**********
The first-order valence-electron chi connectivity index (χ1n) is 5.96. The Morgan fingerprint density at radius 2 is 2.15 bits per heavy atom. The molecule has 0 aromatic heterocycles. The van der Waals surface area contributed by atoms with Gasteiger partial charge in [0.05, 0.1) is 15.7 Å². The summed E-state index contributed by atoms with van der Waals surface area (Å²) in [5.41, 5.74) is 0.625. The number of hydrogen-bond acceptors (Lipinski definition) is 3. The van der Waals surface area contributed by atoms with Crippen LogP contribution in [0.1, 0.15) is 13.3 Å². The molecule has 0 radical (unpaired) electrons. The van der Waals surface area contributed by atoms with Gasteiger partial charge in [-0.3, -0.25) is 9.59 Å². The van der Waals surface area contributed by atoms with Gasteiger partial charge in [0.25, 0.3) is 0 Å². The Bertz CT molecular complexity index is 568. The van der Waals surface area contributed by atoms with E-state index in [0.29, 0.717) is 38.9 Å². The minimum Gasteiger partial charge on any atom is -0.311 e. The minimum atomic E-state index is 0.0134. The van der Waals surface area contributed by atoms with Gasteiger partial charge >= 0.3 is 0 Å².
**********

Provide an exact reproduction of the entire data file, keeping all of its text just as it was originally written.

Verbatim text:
The first-order valence-electron chi connectivity index (χ1n) is 5.96. The Morgan fingerprint density at radius 2 is 2.15 bits per heavy atom. The molecule has 0 aromatic heterocycles. The van der Waals surface area contributed by atoms with Gasteiger partial charge in [0.05, 0.1) is 15.7 Å². The summed E-state index contributed by atoms with van der Waals surface area (Å²) in [5.41, 5.74) is 0.625. The number of hydrogen-bond acceptors (Lipinski definition) is 3. The van der Waals surface area contributed by atoms with Crippen LogP contribution in [0.1, 0.15) is 13.3 Å². The molecule has 0 radical (unpaired) electrons. The van der Waals surface area contributed by atoms with Gasteiger partial charge in [-0.3, -0.25) is 9.59 Å². The van der Waals surface area contributed by atoms with Gasteiger partial charge in [0.25, 0.3) is 0 Å². The Bertz CT molecular complexity index is 568. The van der Waals surface area contributed by atoms with E-state index in [0.29, 0.717) is 38.9 Å². The minimum Gasteiger partial charge on any atom is -0.311 e. The minimum atomic E-state index is 0.0134. The van der Waals surface area contributed by atoms with Gasteiger partial charge >= 0.3 is 0 Å².